There appears to be an uptick in entry of foreign migrants into Europe over the past months. Although there has been a sizeable decrease of global entries since 2015, the European Coast Guard agency Frontex noticed an increase of refugee inflows on the sequential basis over the past months. Measured in terms of crossings, the agency calculates a 60% year-on-year jump in crossing events since January 2018, to settle at over 8,200. Frontex cites the Morocco-Spain route as the most used, with 36,000 illegal migrants entering Spain since January, surpassing entries in Italy and Greece.
Struggling to contain the inflow and deal with asylum seekers and refugees already in the country, Germany, a nation highly desired by migrants, has been pressuring African nations to be more proactive in helping stem illegal migration of African nationals toward Europe in general and Germany in particular. Specific to the Maghreb region, the German government drafted a bill to categorize Algeria, Tunisia and Morocco as safe countries, thereby rejecting anyone applying for refugee or asylum status. While Germany is working hard to deport Nigerians and other Sub-Sahara Africans who do not have legal status, it is hoping that the proposed law would allow a new focus on the Maghreb zone as well, not only as a source region but also as a transit point used by Sub Saharan Africans.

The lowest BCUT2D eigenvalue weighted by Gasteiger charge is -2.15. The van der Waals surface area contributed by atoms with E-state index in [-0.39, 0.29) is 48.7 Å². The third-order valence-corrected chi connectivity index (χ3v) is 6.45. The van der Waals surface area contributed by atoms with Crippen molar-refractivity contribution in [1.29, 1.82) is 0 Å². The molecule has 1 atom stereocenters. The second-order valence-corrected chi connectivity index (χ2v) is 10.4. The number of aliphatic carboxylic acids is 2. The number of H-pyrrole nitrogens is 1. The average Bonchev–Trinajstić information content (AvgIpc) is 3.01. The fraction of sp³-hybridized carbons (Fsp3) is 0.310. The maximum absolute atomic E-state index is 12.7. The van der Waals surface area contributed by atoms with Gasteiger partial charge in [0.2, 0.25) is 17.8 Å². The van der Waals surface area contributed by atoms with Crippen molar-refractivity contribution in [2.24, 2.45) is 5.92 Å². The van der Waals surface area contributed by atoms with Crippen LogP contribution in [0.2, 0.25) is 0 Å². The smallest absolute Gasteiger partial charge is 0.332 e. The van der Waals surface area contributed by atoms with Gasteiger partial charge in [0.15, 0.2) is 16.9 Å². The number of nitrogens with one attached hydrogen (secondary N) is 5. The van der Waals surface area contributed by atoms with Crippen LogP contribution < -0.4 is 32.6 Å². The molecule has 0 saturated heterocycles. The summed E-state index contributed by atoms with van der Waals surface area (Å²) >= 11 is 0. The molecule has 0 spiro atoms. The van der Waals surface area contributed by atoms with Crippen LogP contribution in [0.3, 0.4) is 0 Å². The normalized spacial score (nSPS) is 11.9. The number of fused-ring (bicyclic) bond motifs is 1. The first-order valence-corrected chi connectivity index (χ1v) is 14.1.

The law would allow the German authorities to automatically reject any asylum application, without even providing any motive as to the rejection. A previous version of the proposed law was overruled by the Bundesrat, absent of a majority in face of the opposition from the Green party and the leftists of the Die Linke.
In this latest draft, the proposed law suggests that in the three Maghreb countries, it can be demonstrated that there is no persecution as defined by the EU’s article 9 of 2011/95/EE Directive, neither torture nor degrading and inhuman treatment are applied to people. And that there is neither blind violence nor an internal or external conflicts to justify asylum status.
One of the German government’s argument in favor of the law is that the number of applications for refugee status coming from the Maghreb and accepted by the German authorities is insignificant. Virtually all applications from Algerians are rejected. Less than 3% is the acceptance rate for the Tunisians, and slightly more than 4% for the Moroccans. German media DW says this government initiative was prompted by the deportation of an alleged former bodyguard of al-Qaida leader Osama bin Laden to Tunisia, and to combat crime as well. “The classification of these states is long overdue,” said the deputy chairman of the conservative CDU/CSU parliamentary group, Stephan Harbarth, in a statement quoted in DW.
Harbarth added “Unfortunately it’s also true that migrants from these countries are disproportionately involved in criminal acts.” Indeed, during the 2015 new year celebrations, cases of sexual assault were recorded in the city of Cologne, where the attackers were identified as North Africans. On December 19, 2016, a truck driven by a Tunisian national plowed into a Berlin crowd, leaving 12 people dead and 56 others injured. The perpetrator of the attack was a failed asylum seeker.